Appeals Court (October 31, 2008)

A defendant's refusal to allow medical personnel to take blood for treatment purposes, even though the defendant was in police custody, does not violate the defendant's 5th amendment right against self incrimination because there is no state action and therefore, the refusal is admissible against the defendant at trial.

The defendant was taken to the hospital after causing a fatal collision. While in police custody, not only did the defendant refuse the officer's request to take a blood test, but the defendant refused requests by medical personnel to take blood for treatment purposes. The defendant filed a pretrial motion to exclude any reference to the defendant's refusal to consent to blood alcohol testing. After a hearing, the judge allowed the defendant's motion excluding all testimony regarding the defendant's refusal to allow medical personnel to take blood for treatment purposes ruling it would be a violation of the defendant's right against self incrimination.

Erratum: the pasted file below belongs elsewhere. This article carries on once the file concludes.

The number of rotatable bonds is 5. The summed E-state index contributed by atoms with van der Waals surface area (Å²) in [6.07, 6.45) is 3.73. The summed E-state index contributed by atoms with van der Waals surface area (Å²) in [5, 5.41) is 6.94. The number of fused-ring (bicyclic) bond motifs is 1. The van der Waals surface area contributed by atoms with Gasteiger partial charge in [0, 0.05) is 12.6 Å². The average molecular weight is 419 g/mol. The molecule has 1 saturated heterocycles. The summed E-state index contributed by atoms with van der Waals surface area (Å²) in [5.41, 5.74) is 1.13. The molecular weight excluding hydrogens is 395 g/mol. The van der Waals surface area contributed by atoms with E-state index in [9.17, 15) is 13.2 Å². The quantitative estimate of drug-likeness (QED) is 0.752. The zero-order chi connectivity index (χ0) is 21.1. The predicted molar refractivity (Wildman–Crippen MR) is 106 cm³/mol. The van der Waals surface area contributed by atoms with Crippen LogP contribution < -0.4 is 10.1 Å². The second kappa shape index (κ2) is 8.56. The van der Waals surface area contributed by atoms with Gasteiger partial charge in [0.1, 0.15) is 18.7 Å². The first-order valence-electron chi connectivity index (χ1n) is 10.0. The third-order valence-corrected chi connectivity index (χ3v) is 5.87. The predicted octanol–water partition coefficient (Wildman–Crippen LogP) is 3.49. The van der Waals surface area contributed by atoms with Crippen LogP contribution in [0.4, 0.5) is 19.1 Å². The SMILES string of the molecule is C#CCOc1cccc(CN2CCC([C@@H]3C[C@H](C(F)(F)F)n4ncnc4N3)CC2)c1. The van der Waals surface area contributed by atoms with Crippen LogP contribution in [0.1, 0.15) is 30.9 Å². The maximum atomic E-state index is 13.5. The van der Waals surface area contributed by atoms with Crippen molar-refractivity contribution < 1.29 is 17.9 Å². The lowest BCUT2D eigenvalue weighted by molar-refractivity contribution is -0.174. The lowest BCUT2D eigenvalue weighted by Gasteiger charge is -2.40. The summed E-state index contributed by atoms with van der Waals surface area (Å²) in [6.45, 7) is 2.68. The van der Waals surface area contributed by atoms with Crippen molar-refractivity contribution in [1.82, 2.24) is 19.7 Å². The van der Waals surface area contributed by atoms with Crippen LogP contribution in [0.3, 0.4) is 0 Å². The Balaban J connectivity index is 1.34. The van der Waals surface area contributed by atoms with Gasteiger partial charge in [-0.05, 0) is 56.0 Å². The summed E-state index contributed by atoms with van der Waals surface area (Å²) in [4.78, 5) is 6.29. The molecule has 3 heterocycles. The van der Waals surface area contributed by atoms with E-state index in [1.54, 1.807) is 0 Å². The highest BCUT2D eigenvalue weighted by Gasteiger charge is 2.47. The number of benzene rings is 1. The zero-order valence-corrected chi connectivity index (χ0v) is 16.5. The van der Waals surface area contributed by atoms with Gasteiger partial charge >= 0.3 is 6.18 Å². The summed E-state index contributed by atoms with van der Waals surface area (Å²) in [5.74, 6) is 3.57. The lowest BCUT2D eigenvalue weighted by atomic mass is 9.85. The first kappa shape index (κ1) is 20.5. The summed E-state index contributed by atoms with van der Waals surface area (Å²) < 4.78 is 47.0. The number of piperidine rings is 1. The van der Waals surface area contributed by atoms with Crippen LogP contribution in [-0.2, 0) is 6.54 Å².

The Commonwealth filed an interlocutory appeal arguing that the defendant's refusal to submit to a blood draw for purposes of treatment is admissible because even though the defendant was in police custody at the time, the request was not made at the direction of the officer and therefore, there was no state action. The Court agreed reasoning that the State action requirement of Article 12 is well established. "It is governmental, not private compulsion that is prohibited. Neither G.L. c. 90, § 24(e)(1), nor Article 12 renders inadmissible evidence of the defendant's refusal to consent to a blood test requested by medical professionals for medical purposes, even where the defendant is in custody and police may have an interest in the test results. The request here was made by private parties; it was not made by State actors or those acting at their behest and was made for medical reasons."